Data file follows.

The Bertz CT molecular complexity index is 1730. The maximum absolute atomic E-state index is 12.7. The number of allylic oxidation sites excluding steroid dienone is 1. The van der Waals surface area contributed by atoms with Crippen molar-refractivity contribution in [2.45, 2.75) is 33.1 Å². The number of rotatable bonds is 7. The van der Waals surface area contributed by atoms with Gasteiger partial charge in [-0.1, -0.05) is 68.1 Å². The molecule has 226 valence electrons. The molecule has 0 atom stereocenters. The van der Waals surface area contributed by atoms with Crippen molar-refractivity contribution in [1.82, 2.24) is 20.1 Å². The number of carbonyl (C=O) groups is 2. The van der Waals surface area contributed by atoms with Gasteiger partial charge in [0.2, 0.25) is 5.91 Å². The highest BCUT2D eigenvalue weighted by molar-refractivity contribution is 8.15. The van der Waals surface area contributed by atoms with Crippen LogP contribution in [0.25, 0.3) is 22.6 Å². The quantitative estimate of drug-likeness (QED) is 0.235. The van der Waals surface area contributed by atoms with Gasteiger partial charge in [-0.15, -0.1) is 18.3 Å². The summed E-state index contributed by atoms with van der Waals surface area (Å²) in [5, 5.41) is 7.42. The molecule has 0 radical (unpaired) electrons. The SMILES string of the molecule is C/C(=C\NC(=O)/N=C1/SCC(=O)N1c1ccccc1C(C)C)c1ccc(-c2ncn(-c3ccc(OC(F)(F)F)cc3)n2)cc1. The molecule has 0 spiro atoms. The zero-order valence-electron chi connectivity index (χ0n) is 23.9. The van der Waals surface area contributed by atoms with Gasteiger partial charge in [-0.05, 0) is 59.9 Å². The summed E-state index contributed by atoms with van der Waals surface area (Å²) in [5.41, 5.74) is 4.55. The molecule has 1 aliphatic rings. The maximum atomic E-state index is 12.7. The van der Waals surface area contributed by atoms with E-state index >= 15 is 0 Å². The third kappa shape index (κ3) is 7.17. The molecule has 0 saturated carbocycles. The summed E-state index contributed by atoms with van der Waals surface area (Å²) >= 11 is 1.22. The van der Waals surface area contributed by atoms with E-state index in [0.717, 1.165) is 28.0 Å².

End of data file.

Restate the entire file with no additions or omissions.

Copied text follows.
The Bertz CT molecular complexity index is 1730. The maximum absolute atomic E-state index is 12.7. The number of allylic oxidation sites excluding steroid dienone is 1. The van der Waals surface area contributed by atoms with Crippen molar-refractivity contribution in [2.45, 2.75) is 33.1 Å². The number of rotatable bonds is 7. The van der Waals surface area contributed by atoms with Gasteiger partial charge in [-0.1, -0.05) is 68.1 Å². The molecule has 226 valence electrons. The molecule has 0 atom stereocenters. The van der Waals surface area contributed by atoms with Crippen molar-refractivity contribution in [1.82, 2.24) is 20.1 Å². The number of carbonyl (C=O) groups is 2. The van der Waals surface area contributed by atoms with Gasteiger partial charge in [0.2, 0.25) is 5.91 Å². The highest BCUT2D eigenvalue weighted by molar-refractivity contribution is 8.15. The van der Waals surface area contributed by atoms with Crippen LogP contribution in [0.25, 0.3) is 22.6 Å². The quantitative estimate of drug-likeness (QED) is 0.235. The van der Waals surface area contributed by atoms with Gasteiger partial charge in [-0.15, -0.1) is 18.3 Å². The summed E-state index contributed by atoms with van der Waals surface area (Å²) in [5, 5.41) is 7.42. The molecule has 0 radical (unpaired) electrons. The SMILES string of the molecule is C/C(=C\NC(=O)/N=C1/SCC(=O)N1c1ccccc1C(C)C)c1ccc(-c2ncn(-c3ccc(OC(F)(F)F)cc3)n2)cc1. The molecule has 0 spiro atoms. The zero-order valence-electron chi connectivity index (χ0n) is 23.9. The van der Waals surface area contributed by atoms with Gasteiger partial charge in [-0.05, 0) is 59.9 Å². The summed E-state index contributed by atoms with van der Waals surface area (Å²) in [5.41, 5.74) is 4.55. The molecule has 1 aliphatic rings. The maximum atomic E-state index is 12.7. The van der Waals surface area contributed by atoms with E-state index >= 15 is 0 Å². The third kappa shape index (κ3) is 7.17. The molecule has 0 saturated carbocycles. The summed E-state index contributed by atoms with van der Waals surface area (Å²) >= 11 is 1.22. The van der Waals surface area contributed by atoms with E-state index in [0.717, 1.165) is 28.0 Å².